The test, it would seem, is the thing.
Spanish cycling ace Alberto Contador, the three-time Tour de France winner and suspected doper, had argued he came up positive for the illegal muscle-builder clenbuterol because of a bad steak - an explanation that evidently didn't wash among the scientific types.
If only someone had kept one of the offending pieces of meat in the freezer.
And so cycling continues the search for a once-in-a-generation competitor who is powered only by naturally-occurring sinew, muscle and over-sized ventricles.
Somewhere in Texas, seven-time Tour winner Lance Armstrong may have allowed himself a thin smile this morning.
Contador's retroactive two-year suspension, which will see him stripped of his 2010 Tour title - Andy Schleck of Luxembourg will inherit the mantle - came barely 72 hours after Armstrong learned the U.S. government has dropped a criminal investigation into long-running allegations he used illegal drugs.
There is, of course, a difference between thinking and knowing - what is now established in Contador's case (and nevertheless disputed by his allies back home, where he is a superstar) is only suspected, and strongly refuted, in Armstrong's.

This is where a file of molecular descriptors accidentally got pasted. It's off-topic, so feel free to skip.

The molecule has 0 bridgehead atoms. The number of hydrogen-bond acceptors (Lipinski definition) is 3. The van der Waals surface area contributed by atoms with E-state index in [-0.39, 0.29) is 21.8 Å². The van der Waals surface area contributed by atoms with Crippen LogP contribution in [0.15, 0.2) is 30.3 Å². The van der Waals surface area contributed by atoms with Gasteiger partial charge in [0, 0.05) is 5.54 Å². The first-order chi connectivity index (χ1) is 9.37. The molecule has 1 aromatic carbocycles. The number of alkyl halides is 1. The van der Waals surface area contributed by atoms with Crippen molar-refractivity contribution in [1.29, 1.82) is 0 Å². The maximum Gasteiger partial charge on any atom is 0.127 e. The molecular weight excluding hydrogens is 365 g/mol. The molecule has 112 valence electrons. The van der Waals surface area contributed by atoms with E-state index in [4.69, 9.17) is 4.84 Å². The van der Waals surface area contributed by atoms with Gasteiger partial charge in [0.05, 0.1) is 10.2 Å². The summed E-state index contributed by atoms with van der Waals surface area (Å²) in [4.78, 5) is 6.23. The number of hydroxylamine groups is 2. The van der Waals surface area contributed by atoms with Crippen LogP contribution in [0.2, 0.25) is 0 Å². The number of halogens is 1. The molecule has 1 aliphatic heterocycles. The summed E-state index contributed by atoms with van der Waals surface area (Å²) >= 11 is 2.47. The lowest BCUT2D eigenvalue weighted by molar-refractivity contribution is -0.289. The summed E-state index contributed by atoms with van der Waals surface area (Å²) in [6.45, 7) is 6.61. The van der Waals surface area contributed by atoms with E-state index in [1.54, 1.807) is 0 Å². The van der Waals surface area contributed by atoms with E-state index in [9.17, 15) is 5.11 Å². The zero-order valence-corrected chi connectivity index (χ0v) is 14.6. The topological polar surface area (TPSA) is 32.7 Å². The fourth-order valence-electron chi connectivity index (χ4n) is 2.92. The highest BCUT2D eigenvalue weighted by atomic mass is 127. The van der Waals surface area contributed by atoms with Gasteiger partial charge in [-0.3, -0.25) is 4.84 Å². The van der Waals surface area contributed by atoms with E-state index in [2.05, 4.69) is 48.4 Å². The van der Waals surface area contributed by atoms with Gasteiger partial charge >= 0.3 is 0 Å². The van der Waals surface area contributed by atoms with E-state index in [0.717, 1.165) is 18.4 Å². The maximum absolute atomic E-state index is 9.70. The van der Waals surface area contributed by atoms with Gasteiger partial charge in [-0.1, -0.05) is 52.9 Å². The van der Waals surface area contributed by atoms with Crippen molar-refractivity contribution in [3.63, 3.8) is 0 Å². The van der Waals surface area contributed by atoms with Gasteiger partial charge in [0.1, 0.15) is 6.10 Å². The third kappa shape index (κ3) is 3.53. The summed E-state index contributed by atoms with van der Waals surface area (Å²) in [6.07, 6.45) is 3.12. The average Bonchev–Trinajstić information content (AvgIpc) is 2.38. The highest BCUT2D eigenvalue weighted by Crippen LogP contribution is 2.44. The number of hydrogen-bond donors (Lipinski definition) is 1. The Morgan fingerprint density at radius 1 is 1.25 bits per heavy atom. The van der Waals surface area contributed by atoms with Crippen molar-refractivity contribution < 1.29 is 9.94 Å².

The whiff of taint surrounding the American, the most dominant cyclist since Eddy "The Cannibal" Merckx, stems mostly from the say-so of people like Floyd Landis, former Tour winner, convicted doper and ex-teammate-cum-stoolie.
There have also been claims that Armstrong has in fact tested positive in the past, but that the results were covered up - something his vast legal team has stoutly denied.
When it comes to Armstrong, at least for the moment, the most appropriate characterization may be borrowed from a unique verdict in the Scottish justice system: 'not proven.'
Cyclist and suspected doper is something of a redundant statement - Contador's suspension means that all but two Tour winners since 1995 have been either accused of using performance-enhancing drugs, caught with the stuff in their bloodstream, or copped to using them after retiring.
Hands up everyone who thinks the peloton is cleaner now than it was in Armstrong's day.
The fact that Contador got nailed - despite two years of strident denials - may be considered a blow for the good guys in the fight against doping in sport.
But all it really does is lend credence to an argument that is of no help to cycling or sport in general: they're all doing it.
There's an argument to be made that the game changer would be a positive finding against Armstrong - a message that even the most powerful, richest, most iconic figures in their respective pursuits can expect to be caught.
But until such time as the big game hunters in the World Anti-Doping Agency and their colleagues in the U.S. Anti-Doping Agency either succeed in taking down Armstrong or decide to just leave him alone, it remains academic.
The one thing that does seem clear?
The ruling in Contador's situation, as is often the case with doping offences, raises more questions than it answers.